Pizza, spaghetti, and gelato are delicious – but they only scratch the surface of Italy’s diverse culinary offerings. With countless regional dishes and an impressive panoply of street food, it’s a disservice to limit yourself to the typical tourist diet. Here are some terrific, less known Italian dishes you need to try on your next trip.
You though spaghetti was good? Wait until you try bigoli, the signature pasta of the Veneto region. Unlike smooth, thin spaghetti, bigoli noodles are thick, coarse and tubular (each has a hole in the middle, similar to bucatini) and are traditionally handmade from buckwheat flour and duck eggs. Bigoli is generally served with a simple sauce of dry red wine, vegetables, and roasted wild duck – which clings better to the dense, rough noodles – and then garnished with parsley and a sprinkle of Parmesan.
Crisp and golden brown, arancini refers to a dish of stuffed rice balls. The rice balls are fried after being coated in a dusting of crunchy breadcrumbs. These rice balls are usually filled with ragù, tomato sauce, mozzarella and peas. Similar to pasta and pizza dishes in Italy, there are a diversity of regional variations of the arancini. The regional specialties are made with different fillings and shapes depending on the location that the dish is prepared in. Some examples include the arancini con ragù (containing tomato sauce, rice and mozzarella), arancini con burro (made with creamy béchamel sauce), arancini con funghi and arancini con melanzane.
Ribollita is traditionally considered cucina povera, or poor man’s food, invented by servants who would collect their master’s unfinished bread and vegetables and boil it in water for their own dinner (the word ribollita in Italian literally means ,,reboiled’’). You could never tell by tasting it—with bread to thicken the soup, it feels as rich and hearty as a chilli. Despite its humble beginnings, ribollita is proudly considered one of Tuscany’s most important (and delicious) dishes.
The dish contains thin slices of veal, topped with salty prosciutto and herb leaves. These ingredients, joined together with a toothpick, are sautéed in a pan until the meat is done. Different varieties of meat, such as chicken and mutton are also used for preparing the saltimbocca. A well-made serving of saltimbocca promises to be a delectable dish melts away in the mouth. Highly popular among locals and travellers in Italy, this savoury delight is certainly not to be missed.
This corn mush, which is nearly identical to the grits eaten in the southern states of America (variations are down to the coarseness or fineness with which the kernels of corn are ground), was originally made from whatever starches were handy, including acorns and buckwheat. However, the introduction of corn to Europe in the 16th century saw it become the dominant ingredient of polenta. Although it lacks the diversity in shapes and textures that pasta has, polenta is the perfect accompaniment to a wide range of meats, especially stewed meats, and it is arguably one of the most comforting foods you can eat when the temperatures drop in cities like Milan, Turin, and Venice. Look for it as a mush, or packed and fried into wobbly fritters.
- Risi e Bisi
Risi e bisi, or ,,rice and peas’’, may not sound like Italy’s most sophisticated dish, but it’s surprisingly flavorful. As the name suggests, it consists only of rice and peas, cooked with stock and seasonings much like a traditional risotto, except without the constant stirring in order to achieve a slightly soupier consistency. The result is a clean, exquisitely balanced dish that – in typical Venetian fashion – allows its main ingredients to shine.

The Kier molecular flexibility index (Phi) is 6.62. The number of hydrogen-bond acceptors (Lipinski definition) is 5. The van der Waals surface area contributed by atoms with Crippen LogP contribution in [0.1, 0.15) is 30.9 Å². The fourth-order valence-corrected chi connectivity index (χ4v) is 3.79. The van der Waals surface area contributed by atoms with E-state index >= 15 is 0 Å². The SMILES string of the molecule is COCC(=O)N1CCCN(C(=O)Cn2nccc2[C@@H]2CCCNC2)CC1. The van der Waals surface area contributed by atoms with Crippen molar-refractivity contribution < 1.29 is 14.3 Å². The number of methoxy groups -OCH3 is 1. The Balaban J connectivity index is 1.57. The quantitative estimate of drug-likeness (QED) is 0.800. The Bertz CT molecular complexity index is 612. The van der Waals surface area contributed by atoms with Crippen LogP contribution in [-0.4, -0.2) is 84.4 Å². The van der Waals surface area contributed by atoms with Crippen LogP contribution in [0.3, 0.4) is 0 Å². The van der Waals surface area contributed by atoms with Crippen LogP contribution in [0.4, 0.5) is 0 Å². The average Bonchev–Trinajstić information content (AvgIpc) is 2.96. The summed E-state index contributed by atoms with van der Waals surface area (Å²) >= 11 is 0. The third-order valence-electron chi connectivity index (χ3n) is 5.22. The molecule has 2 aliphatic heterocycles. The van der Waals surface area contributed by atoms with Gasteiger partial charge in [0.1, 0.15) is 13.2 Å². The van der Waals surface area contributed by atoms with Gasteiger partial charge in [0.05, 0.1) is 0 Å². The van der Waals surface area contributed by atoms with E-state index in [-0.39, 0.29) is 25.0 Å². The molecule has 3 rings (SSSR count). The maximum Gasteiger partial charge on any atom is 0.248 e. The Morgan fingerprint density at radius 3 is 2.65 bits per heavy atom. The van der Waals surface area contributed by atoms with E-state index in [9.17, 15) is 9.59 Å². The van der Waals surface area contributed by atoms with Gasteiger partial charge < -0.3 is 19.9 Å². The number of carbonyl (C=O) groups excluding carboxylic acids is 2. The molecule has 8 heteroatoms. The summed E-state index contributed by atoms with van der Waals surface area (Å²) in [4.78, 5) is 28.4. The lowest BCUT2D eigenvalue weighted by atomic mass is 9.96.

- Tortellini en Brodo
For many families in northern Italy, specifically Emilia-Romagna, tortellini en brodo is a staple dish, particularly during the holidays. Unlike typical tortellini, served in a heavy cream sauce, these float naked in a simple, homemade chicken broth (kind of like the Italian version of wonton soup, except filled with veal and Parmigiano Reggiano cheese). It’s topped with a light sprinkling of grated Parmesan – and that’s it. You’ll never want to eat tortellini any other way.
Rounding out the holy trinity of Italian starches is rice, which is often eaten as the creamy, luxurious risotto. Ironically, Italians aren’t huge rice eaters, what with all the pasta and the polenta, but they are the largest producers of rice in Europe. While southern Italy is often called the country’s bread basket, Northern Italy, especially Lombardy and Piedmont, are its rice bowl. It’s fitting then, that the Arborio and Carneroli varieties grown in the vast rice paddies of these regions are turned into one of Italy’s most iconic dishes by being mixed with stock and stirred until they form a velvety semi-soup that perfectly conveys the flavors of anything cooked with it. The most famous type of risotto is probably the saffron-infused risotto alla milanese, which was invented, according to legend, by the workmen building the Milan Cathedral who were using saffron to dye the stained glass windows and figured they would also throw it into their rice. Other classic versions of the dish include risotto al nero di sepia (with cuttlefish and ink) and risi e bisi (already mentioned before), both of which hail from Venice.
Like Tuscany’s ribollita, the canederli from Italy’s Trentino-Alto Adige region is made using leftover bread; this time, it’s mixed with eggs and milk to create a golf ball-sized dumpling similar to the German knödel. Often, speck (smoked, raw ham typical of northeastern Italian cuisine), cheese, and spices are added for extra flavor before the canederli are boiled in beef or chicken broth. Whether you have them served ,,dry’’ with melted butter, or in a shallow pool of broth, canederli are the perfect winter comfort food.